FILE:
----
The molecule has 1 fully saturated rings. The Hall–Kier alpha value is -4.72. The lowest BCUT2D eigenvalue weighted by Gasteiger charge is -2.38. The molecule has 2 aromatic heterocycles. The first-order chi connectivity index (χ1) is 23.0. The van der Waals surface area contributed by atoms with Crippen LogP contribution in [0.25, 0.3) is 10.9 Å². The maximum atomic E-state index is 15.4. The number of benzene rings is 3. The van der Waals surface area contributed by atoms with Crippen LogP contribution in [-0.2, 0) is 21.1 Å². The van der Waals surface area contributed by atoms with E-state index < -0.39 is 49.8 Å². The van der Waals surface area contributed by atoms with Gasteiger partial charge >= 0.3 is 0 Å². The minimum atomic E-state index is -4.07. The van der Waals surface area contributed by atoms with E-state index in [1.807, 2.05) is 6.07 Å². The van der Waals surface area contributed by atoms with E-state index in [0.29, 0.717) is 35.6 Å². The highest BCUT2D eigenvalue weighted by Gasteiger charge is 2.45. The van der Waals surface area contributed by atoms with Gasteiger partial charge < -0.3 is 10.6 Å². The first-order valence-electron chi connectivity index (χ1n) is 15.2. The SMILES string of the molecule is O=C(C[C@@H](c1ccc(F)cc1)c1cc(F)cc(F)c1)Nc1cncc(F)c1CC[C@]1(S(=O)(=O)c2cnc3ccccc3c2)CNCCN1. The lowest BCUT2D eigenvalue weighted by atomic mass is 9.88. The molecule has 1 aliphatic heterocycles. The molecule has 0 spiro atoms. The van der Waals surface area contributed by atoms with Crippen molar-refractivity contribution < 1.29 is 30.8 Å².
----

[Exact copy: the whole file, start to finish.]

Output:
The molecule has 1 fully saturated rings. The Hall–Kier alpha value is -4.72. The lowest BCUT2D eigenvalue weighted by Gasteiger charge is -2.38. The molecule has 2 aromatic heterocycles. The first-order chi connectivity index (χ1) is 23.0. The van der Waals surface area contributed by atoms with Crippen LogP contribution in [0.25, 0.3) is 10.9 Å². The maximum atomic E-state index is 15.4. The number of benzene rings is 3. The van der Waals surface area contributed by atoms with Crippen LogP contribution in [-0.2, 0) is 21.1 Å². The van der Waals surface area contributed by atoms with E-state index < -0.39 is 49.8 Å². The van der Waals surface area contributed by atoms with Gasteiger partial charge >= 0.3 is 0 Å². The minimum atomic E-state index is -4.07. The van der Waals surface area contributed by atoms with E-state index in [1.807, 2.05) is 6.07 Å². The van der Waals surface area contributed by atoms with E-state index in [0.29, 0.717) is 35.6 Å². The highest BCUT2D eigenvalue weighted by Gasteiger charge is 2.45. The van der Waals surface area contributed by atoms with Gasteiger partial charge < -0.3 is 10.6 Å². The first-order valence-electron chi connectivity index (χ1n) is 15.2. The SMILES string of the molecule is O=C(C[C@@H](c1ccc(F)cc1)c1cc(F)cc(F)c1)Nc1cncc(F)c1CC[C@]1(S(=O)(=O)c2cnc3ccccc3c2)CNCCN1. The lowest BCUT2D eigenvalue weighted by atomic mass is 9.88. The molecule has 1 aliphatic heterocycles. The molecule has 0 spiro atoms. The van der Waals surface area contributed by atoms with Crippen molar-refractivity contribution < 1.29 is 30.8 Å².